Alaska’s budget climate puts the value of higher education at risk

The University of Alaska serves the higher education needs and opportunities of our people across our vast state. We bring value to thousands of Alaskans every single day, which is critical for Alaska’s economic, social and civic vitality.

We lead the state in preparing highly skilled workers for hospitals and clinics, construction firms, Alaska Native corporations, mining companies, transportation systems and schools. We lead the state and the world in research on the Arctic, which not only provides a six-to-one return on the state’s investment, but also contributes to solving real problems across the circumpolar north including health, energy, infrastructure, and the environment. We serve Alaska’s communities by training, and helping entrepreneurs compete in a fast changing world.

The university relies on public and private funding. The state’s share of our annual budget this year is $327 million, about 40 percent of our total budget. The remainder comes from tuition and fees paid by our students, research grants and contracts, proceeds from land development and private donations.

The state’s contribution has been dwindling since 2014 – from $378 million to the current $327 million — and the cuts have had the predictable negative effect of reducing opportunities for our students. We’ve been forced to cut programs, reduce the number of those who deliver the programs and increase tuition.

It’s been a tough time, but the university still provides an accessible and affordable path to an excellent education.

The state’s current budget climate puts the value and the benefits of higher education in Alaska at great risk. The governor’s proposed budget for the university this year was $193 million, an unprecedented cut of $134 million (41% of state funding) from the current year. The Legislature considered that proposal during numerous hearings with strong input from students, business leaders and the general public. Ultimately, the legislature passed a $322 million budget for the university — $5 million less than the current year — and sent it to the governor for consideration. And now we wait.

We’ve had numerous meetings with the governor and his team, and provided information on how we have focused our mission, reduced costs, increased private fundraising, developed strategic plans with measurable goals, created a task force to look at the university’s structure, and developed an exciting vision for how the university enables Alaskans to create a strong, sustainable future for our state.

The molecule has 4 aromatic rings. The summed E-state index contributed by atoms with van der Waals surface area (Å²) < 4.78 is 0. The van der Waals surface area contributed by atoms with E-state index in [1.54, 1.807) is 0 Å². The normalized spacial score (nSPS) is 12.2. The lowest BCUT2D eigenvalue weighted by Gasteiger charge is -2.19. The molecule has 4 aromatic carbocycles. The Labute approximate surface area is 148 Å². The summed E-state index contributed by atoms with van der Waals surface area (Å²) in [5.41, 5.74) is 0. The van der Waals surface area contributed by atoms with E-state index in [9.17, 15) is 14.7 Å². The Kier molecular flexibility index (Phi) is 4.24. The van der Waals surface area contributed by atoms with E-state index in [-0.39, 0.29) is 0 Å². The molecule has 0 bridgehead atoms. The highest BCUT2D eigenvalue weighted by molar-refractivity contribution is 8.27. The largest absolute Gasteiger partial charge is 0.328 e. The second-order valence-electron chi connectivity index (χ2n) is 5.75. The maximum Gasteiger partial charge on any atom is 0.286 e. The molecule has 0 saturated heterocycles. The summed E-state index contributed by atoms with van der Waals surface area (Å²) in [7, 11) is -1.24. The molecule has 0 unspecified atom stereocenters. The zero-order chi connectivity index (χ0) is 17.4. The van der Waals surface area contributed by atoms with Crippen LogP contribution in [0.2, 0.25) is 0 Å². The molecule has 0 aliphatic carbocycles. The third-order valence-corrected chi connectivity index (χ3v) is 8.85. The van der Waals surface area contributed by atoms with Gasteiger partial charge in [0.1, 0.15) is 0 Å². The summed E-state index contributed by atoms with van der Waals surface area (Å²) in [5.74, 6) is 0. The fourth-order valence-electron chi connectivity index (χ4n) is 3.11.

The governor seemed receptive, even impressed with the work that we’ve accomplished. However, he may still feel compelled to substantially reduce our budget. Even a reduction of $10 million (on top of the $51 million we already have taken) likely would disrupt the education of current students and the services we provide across this vast state. We simply cannot manage a major cut without significantly impacting students and communities.

A university needs a critical mass of faculty with different specialties. Eliminating whole programs is the only way to reduce costs, and even if we eliminate programs (in addition to the dozens eliminated over the last four years) our responsibility to those students does not end. We are obligated to complete their programs, which carry costs that offset savings from eliminated programs.

The cumulative effect of prior reductions totaling $195 million has resulted in significant reductions in administrative staff and services to the point that further reductions will compromise UA’s ability to meet its many obligations; the university’s statewide administration has taken a 37 percent cut over the last several years, almost triple the average cut across the university system.

As a result, if the governor levies a substantial veto, we will continue to encourage Alaskans to voice support to the Legislature to consider overriding the veto. At the same time, we will continue planning for a substantial cut, which will most certainly result in additional program and staff reductions.

The negative effects will be palpable – our enrollment, our reputation and our service to Alaska will be in danger – and will impact our students and communities around the state.

Like our state, the University of Alaska is strong. And like our state, we face challenges. But if we stick together and keep the long-term future in mind by supporting the university, we give ourselves the power to achieve greatness.

Jim Johnsen is the president of the University of Alaska.

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